Judges in several provinces are rebelling against the Conservative government’s attempt to make all convicted criminals pay a surcharge to fund victim services.
The mandatory charge is a new flashpoint between the judiciary and the federal government. Two years ago, an Ontario Court judge opposed to The Truth in Sentencing Act – which ended two-for-one credit for pretrial detention – called on other judges to give shorter sentences to make up for harsh jailhouse conditions.
The victim-services fine has sparked another backlash in the judiciary, now that judges can no longer waive the “victim fine surcharge” of up to $200 for impoverished offenders.
In Ontario, British Columbia and Alberta, judges have either refused to order criminals to pay or have found creative ways around ordering the mandatory surcharge, such as giving an offender decades – even 99 years – to pay. Ontario Court Judge Stephen Hunter of Ottawa even ruled that the mandatory surcharge is unconstitutional, without being asked to do so by the defence. The Crown is appealing that ruling.
There are no hard numbers on how many judges are refusing to apply the new law, which requires either a 30-per-cent surcharge on any fine levied, or if no fine is set, a flat fee of $100 or $200, depending on the seriousness of the offence.
Ontario’s Ministry of the Attorney-General said it does not track victim-fine surcharges, and Associate Chief Justice Lise Maisonneuve of the Ontario Court would not provide an estimate.
But lawyers in several jurisdictions say the opposition is widespread.
In Kitchener, Ontario Court Justice Colin Westman is issuing $1 fines, resulting in a 30-cent surcharge, to any impoverished offender.
In an interview, he denounced the mandatory surcharge as a tax on “broken souls.”
“Can you imagine being a person who’s got mental illness, who lives under the local underpass, at the hospital or on a park bench, who eats at the soup kitchen, and you’re going to have them pay $100 because they had their day in court?” he asked.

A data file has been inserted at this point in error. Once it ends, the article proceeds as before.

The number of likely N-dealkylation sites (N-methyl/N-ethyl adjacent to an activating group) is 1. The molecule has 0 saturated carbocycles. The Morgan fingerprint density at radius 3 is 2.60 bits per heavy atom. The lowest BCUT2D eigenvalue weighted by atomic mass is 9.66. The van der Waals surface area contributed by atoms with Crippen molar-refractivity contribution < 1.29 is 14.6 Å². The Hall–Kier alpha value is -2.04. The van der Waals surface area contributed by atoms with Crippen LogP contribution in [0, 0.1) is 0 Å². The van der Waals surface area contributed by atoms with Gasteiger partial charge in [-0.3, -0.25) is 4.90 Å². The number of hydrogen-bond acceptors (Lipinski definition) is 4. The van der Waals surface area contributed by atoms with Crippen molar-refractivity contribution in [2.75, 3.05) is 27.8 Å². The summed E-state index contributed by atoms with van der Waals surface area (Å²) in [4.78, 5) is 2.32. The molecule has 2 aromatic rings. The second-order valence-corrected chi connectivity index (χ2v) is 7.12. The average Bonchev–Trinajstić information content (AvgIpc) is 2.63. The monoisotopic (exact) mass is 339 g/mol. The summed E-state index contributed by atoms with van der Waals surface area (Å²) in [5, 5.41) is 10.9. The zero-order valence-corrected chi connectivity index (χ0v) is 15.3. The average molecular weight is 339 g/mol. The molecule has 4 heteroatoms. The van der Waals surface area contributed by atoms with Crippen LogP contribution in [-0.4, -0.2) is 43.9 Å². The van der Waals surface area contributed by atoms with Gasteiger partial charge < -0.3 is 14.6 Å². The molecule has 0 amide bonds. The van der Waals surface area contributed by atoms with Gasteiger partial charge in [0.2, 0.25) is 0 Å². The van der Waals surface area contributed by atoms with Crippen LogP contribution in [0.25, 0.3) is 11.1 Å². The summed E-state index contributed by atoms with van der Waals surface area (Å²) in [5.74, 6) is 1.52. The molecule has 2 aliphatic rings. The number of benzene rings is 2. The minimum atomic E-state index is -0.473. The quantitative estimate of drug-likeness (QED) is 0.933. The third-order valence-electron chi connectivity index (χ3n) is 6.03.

He wondered if a “special federal force” will venture under bridges to collect the debts.
“If you sat in a typical provincial courtroom and saw all the broken souls coming before us that came from non-existent homes, you could understand the problem,” he said.
Asked what right he has as a judge to skirt the law, he said, “We don’t have a right – that’s the problem.
“They took it away from us. They pay us one-quarter of a million dollars a year and they don’t trust us to assess a surcharge on those who can afford it.”
A justice department backgrounder says the law, titled the Increasing Offenders’ Accountability for Victims Act, will “ensure that the victim surcharge is applied in all cases without exception,” except where programs exist that allow offenders to do community service instead. The law took effect Oct. 24.
Paloma Aguilar, press secretary to Justice Minister Peter MacKay, stood behind the extra financial penalty, saying the government is committed to giving victims of crime a stronger voice, and the surcharge will fund much-needed victims services.
Paul Lewandowski, an Ottawa criminal lawyer, represented a drug-addicted refugee claimant from Sierra Leone who pleaded guilty to stealing $9 of chocolate bars to resell, and who was sentenced to a little more than a week in jail.
Mr. Lewandowski said that while judges must apply Parliament’s laws, they need to ensure that a sentence is just and in proportion to the crime.
He called the mandatory nature of the fine “a giant placebo to placate victims’ rights groups.”
Anthony Moustacalis, president of the Ontario-based Criminal Lawyers Association, said that 55 per cent of accused offenders receive legal aid, and that the requirement for legal aid is annual earnings under $10,800, and a possible jail sentence.
A Toronto judge allowed an offender 99 years to pay, he said. An Alberta judge gave an offender no time to pay, sentenced that offender to a day in jail for defaulting, but made that jail time overlap with the time he was already serving.
In British Columbia, judges are allowing 10, 11 or even 50 years to pay the fine, Vancouver lawyer Eric Gottardi said.
“It certainly shows the level of frustration the judges have,” he said.
“It’s dangerous because this is the kind of thing the Conservatives have used to justify taking discretion out of the hands of judges.”